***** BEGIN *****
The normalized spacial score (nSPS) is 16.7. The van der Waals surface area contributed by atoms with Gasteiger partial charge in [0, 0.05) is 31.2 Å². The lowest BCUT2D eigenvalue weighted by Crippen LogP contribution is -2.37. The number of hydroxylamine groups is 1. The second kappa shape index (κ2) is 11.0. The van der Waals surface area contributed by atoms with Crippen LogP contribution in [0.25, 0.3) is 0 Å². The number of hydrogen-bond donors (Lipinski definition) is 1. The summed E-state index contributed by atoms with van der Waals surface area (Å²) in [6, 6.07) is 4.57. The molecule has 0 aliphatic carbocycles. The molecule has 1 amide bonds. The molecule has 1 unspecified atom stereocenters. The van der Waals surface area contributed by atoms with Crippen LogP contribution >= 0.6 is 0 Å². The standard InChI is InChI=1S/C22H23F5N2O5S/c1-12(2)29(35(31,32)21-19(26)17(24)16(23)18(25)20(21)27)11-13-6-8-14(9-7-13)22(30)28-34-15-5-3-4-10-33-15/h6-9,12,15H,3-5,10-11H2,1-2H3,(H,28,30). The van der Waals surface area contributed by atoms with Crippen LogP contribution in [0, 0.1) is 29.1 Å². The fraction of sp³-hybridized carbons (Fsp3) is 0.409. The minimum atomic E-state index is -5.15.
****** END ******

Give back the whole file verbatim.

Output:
The normalized spacial score (nSPS) is 16.7. The van der Waals surface area contributed by atoms with Gasteiger partial charge in [0, 0.05) is 31.2 Å². The lowest BCUT2D eigenvalue weighted by Crippen LogP contribution is -2.37. The number of hydroxylamine groups is 1. The second kappa shape index (κ2) is 11.0. The van der Waals surface area contributed by atoms with Crippen LogP contribution in [0.25, 0.3) is 0 Å². The number of hydrogen-bond donors (Lipinski definition) is 1. The summed E-state index contributed by atoms with van der Waals surface area (Å²) in [6, 6.07) is 4.57. The molecule has 0 aliphatic carbocycles. The molecule has 1 amide bonds. The molecule has 1 unspecified atom stereocenters. The van der Waals surface area contributed by atoms with Crippen LogP contribution >= 0.6 is 0 Å². The standard InChI is InChI=1S/C22H23F5N2O5S/c1-12(2)29(35(31,32)21-19(26)17(24)16(23)18(25)20(21)27)11-13-6-8-14(9-7-13)22(30)28-34-15-5-3-4-10-33-15/h6-9,12,15H,3-5,10-11H2,1-2H3,(H,28,30). The van der Waals surface area contributed by atoms with Crippen LogP contribution in [0, 0.1) is 29.1 Å². The fraction of sp³-hybridized carbons (Fsp3) is 0.409. The minimum atomic E-state index is -5.15.